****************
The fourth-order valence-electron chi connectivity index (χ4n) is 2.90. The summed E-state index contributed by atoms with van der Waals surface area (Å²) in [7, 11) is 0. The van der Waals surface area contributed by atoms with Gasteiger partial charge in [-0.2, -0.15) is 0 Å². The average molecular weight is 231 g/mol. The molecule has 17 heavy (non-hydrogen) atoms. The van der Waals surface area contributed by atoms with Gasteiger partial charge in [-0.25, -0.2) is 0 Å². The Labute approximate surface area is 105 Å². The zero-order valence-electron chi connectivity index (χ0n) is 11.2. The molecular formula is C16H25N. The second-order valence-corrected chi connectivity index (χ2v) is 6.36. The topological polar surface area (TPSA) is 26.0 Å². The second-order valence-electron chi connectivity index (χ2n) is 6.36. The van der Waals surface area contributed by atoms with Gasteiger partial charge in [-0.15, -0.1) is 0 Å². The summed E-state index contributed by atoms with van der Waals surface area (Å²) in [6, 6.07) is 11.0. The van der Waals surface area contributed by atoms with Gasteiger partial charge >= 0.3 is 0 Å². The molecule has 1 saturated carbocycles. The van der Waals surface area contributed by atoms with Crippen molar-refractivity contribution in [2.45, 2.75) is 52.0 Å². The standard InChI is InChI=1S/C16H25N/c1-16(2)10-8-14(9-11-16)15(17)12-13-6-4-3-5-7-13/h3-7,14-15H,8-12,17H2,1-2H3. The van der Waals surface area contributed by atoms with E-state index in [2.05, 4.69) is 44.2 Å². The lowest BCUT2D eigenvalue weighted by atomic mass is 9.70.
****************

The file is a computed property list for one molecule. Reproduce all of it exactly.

The fourth-order valence-electron chi connectivity index (χ4n) is 2.90. The summed E-state index contributed by atoms with van der Waals surface area (Å²) in [7, 11) is 0. The van der Waals surface area contributed by atoms with Gasteiger partial charge in [-0.2, -0.15) is 0 Å². The average molecular weight is 231 g/mol. The molecule has 17 heavy (non-hydrogen) atoms. The van der Waals surface area contributed by atoms with Gasteiger partial charge in [-0.25, -0.2) is 0 Å². The Labute approximate surface area is 105 Å². The zero-order valence-electron chi connectivity index (χ0n) is 11.2. The molecular formula is C16H25N. The second-order valence-corrected chi connectivity index (χ2v) is 6.36. The topological polar surface area (TPSA) is 26.0 Å². The second-order valence-electron chi connectivity index (χ2n) is 6.36. The van der Waals surface area contributed by atoms with Gasteiger partial charge in [-0.15, -0.1) is 0 Å². The summed E-state index contributed by atoms with van der Waals surface area (Å²) in [6, 6.07) is 11.0. The van der Waals surface area contributed by atoms with Gasteiger partial charge >= 0.3 is 0 Å². The molecule has 1 saturated carbocycles. The van der Waals surface area contributed by atoms with Crippen molar-refractivity contribution in [2.45, 2.75) is 52.0 Å². The standard InChI is InChI=1S/C16H25N/c1-16(2)10-8-14(9-11-16)15(17)12-13-6-4-3-5-7-13/h3-7,14-15H,8-12,17H2,1-2H3. The van der Waals surface area contributed by atoms with E-state index in [2.05, 4.69) is 44.2 Å². The lowest BCUT2D eigenvalue weighted by atomic mass is 9.70.